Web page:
Ad Copy Relevancy

Describing The Relevance and Value of Your Offer in Your Ad Copy

In our last post on writing effective ad copy, we discussed the first component of an ad: the headline. The purpose of the headline is to grab a user’s attention. As Hunter Boyle put it in a Marketing Experiments article that we mentioned in our last post: “The objective of your headline is not to sell, but to connect with your reader. That split-second connection only has to compel readers to continue — not necessarily to buy right away.” If you make that connection and compel your readers to continue, they’ll read your description line. The purpose of the description line is to demonstrate the relevance and unique value of your offering. The trick is to demonstrate both in 35 characters or less.

Demonstrating Relevance

If you followed our advice when you wrote your ad’s headline, you’ve already done a lot of the work necessary to demonstrating the relevance of your offer. Remember: the goal of a headline isn’t to grab everybody’s attention; the goal is to grab your potential customers’ attention. A headline written for your potential customers will grab their attention by, among other things, suggesting relevance. In your description line, you should clearly demonstrate relevance.

Let’s stick with the examples we used in the previous post.

1) Keywords: “chicago mexican restaurant” / Headline: “Chicago’s Top Mexican
2) Keywords: “banjo lessons” / Headline: “Learn To Play The Banjo
3) Keywords: “red roses” / Headline: “Want Roses Delivered Now?”

(Keywords included in ad copy appear in bold, as they do on Google Search Engine Results Pages or SERPs.)

The hypothetical advertiser in our first example was Rick Bayles’ Chicago Mexican restaurant Frontera Grill. (Full disclosure: Rick Bayles isn’t a Clickable customer yet. I’m just a fan of his cookbook and happy to help pro bono.) What does Frontera Grill offer? Meals at a high-end Mexican restaurant in Chicago. The headline already covers “Chicago” and “Mexican,” so our description line should provide details about the restaurant. Note this down; we’ll need to remember it when we add the “value” element and actually write the line.

The next example is even more straightforward: our advertiser gives banjo lessons, exactly what the searcher is looking for. “Lessons” should be mentioned in the description line.

A florist who delivers roses, among other varieties, would write our final ad. This information is already very clearly indicated by the headline, so the focus in the description line should be on demonstrating value.

Demonstrating relevance turns out to be quite easy: just state what you have to offer, clearly and with as much detail as the 35-character limit allows. If particular searchers are actually looking for restaurant reviews, online music lessons or pictures of flowers, they won’t click on your ad, because your offer isn’t relevant to them. If searchers are looking for what you have to give them — if what you have to offer is relevant to them — they’ll recognize it right away.

Of course, more than one ad on a page may be relevant to a searcher. The next thing you need to do is demonstrate the unique value of what you have to offer, and set yourself apart.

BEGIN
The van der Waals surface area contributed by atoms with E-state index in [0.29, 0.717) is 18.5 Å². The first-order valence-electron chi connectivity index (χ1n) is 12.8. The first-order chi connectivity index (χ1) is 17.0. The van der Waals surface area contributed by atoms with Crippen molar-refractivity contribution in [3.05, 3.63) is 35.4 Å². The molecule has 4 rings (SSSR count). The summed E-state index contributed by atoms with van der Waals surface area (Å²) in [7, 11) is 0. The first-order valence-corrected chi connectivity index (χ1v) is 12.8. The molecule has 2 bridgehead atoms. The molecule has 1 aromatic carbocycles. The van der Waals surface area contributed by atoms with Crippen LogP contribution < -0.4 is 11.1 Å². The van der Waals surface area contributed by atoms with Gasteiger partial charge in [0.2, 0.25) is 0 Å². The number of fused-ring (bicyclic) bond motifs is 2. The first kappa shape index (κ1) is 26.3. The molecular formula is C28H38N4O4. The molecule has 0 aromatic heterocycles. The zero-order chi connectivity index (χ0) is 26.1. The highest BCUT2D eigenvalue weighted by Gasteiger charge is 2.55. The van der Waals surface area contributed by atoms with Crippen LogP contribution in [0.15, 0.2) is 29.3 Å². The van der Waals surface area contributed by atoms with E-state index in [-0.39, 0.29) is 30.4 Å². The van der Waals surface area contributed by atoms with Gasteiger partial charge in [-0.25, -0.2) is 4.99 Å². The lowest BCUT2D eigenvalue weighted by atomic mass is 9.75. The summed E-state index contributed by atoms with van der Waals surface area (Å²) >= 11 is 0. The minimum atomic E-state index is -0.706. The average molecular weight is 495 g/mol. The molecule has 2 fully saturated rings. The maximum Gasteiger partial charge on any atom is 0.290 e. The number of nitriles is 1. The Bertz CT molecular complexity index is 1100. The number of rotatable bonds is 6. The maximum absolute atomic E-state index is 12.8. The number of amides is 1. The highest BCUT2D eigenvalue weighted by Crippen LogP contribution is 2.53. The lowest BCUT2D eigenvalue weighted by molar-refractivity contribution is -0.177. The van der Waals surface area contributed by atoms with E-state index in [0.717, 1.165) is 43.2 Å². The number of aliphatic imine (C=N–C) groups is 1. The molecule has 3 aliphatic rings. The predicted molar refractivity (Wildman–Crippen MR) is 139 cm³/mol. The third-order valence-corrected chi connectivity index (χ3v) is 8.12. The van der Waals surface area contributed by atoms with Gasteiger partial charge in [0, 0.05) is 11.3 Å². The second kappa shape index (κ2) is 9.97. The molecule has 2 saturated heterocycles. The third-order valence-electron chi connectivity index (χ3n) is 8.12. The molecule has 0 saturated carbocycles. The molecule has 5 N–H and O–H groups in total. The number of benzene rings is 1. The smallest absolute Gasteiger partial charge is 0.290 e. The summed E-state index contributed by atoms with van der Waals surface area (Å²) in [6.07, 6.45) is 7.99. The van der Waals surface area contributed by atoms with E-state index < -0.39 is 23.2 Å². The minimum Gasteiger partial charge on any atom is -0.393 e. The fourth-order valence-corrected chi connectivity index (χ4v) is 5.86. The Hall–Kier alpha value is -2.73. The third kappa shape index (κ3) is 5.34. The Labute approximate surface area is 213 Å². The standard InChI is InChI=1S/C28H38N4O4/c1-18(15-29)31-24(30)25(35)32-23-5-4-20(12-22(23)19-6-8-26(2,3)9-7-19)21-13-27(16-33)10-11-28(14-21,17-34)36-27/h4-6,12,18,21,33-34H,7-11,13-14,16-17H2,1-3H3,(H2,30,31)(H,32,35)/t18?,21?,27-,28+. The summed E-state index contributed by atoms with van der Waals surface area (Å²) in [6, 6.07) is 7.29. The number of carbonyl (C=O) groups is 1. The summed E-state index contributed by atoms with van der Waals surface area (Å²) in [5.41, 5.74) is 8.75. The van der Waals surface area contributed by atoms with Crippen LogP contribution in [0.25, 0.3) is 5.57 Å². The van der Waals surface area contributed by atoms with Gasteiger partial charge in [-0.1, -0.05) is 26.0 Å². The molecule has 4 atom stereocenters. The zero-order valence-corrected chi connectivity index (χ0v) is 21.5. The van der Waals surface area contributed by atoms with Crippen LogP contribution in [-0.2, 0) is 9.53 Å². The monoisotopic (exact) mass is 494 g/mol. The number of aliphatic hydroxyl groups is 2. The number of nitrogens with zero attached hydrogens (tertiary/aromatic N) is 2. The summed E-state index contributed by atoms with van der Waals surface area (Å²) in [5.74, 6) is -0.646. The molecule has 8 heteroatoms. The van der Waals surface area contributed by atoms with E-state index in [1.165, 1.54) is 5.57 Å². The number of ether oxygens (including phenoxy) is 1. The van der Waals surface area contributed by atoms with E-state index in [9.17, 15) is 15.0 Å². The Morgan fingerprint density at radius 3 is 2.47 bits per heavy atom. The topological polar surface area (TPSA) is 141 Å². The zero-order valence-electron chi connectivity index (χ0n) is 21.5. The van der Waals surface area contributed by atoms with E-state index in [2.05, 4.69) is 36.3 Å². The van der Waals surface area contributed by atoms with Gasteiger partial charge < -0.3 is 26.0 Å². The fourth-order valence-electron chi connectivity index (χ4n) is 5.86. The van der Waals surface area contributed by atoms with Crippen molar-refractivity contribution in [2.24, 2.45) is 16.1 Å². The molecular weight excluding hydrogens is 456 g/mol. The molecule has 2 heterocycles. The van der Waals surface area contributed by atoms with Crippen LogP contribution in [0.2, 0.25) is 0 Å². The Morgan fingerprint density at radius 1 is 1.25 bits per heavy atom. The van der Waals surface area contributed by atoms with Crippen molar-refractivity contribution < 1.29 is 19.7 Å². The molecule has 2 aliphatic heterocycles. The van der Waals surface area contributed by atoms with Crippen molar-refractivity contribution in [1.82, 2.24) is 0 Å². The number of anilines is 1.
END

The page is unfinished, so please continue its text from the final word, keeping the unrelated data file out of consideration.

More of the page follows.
Demonstrating Value

What makes your product or service better than the rest? This may seem like the first question any marketer has to answer, and it may be surprising to find it popping up this late in the game. But now is the time to answer it. Now is the time to state your (old school term) “value proposition.”

Part of your offer’s value is already disclosed in a straight description: a meal, a lesson, a flower delivery. But why a meal at Frontera Grill? A personal banjo lesson from you? Roses delivered from your flower shop? This, finally, is the place to answer that question.

There are no generic answers here. Every business has a different value proposition. Nobody will understand your business’ value proposition better than you, but I’ll continue with our examples to make it clear what I mean.

When discussing relevance above, we decided that we’d need to include more information about the restaurant in our ad. We also want to set it apart: it’s “award-winning,” “authentic,” “gourmet.” We can try working those things in. (And, of course, we can write other ads for other keywords that highlight other details — specific dishes, the chef’s credentials, anything else that might be important.) For now, let’s try “Authentic, Gourmet Mexican Cuisine.”

Our second advertiser is competing with other offers for personal banjo lessons. What makes its offer unique? A free lesson, perhaps. We noted above the need to include a mention of “lessons” in our description to indicate relevance. Now, we also need to mention the free offer to indicate value. “Personal Lessons. First Lesson Free” is clear, relevant to searchers looking for personal lessons, and highlights the uniqueness of the offer.

Finally, what are some things that may be important to customers of a delivery service? Speed? Dependability? Cost? “Free, Dependable, Same-Day Delivery” covers all these bases. The straight description of the service  — flower delivery, including roses — is already contained in the headline.

So far, we’ve written two thirds of our ads, giving us:

Chicago’s Top Mexican
Authentic, Gourmet Mexican Cuisine

Learn To Play The Banjo
Personal Lessons. First Lesson Free

Want Roses Delivered Now?
Free, Dependable, Same-Day Delivery

Users should now know what it is that our three advertisers have to offer, how that offering meets their needs (relevance), and what makes that offering better than others on the page (value). The next question to answer is, “What do I need to do now?” This is the question you will answer in the final line of your ad —the “call to action.” It’s also the subject of our next tutorial.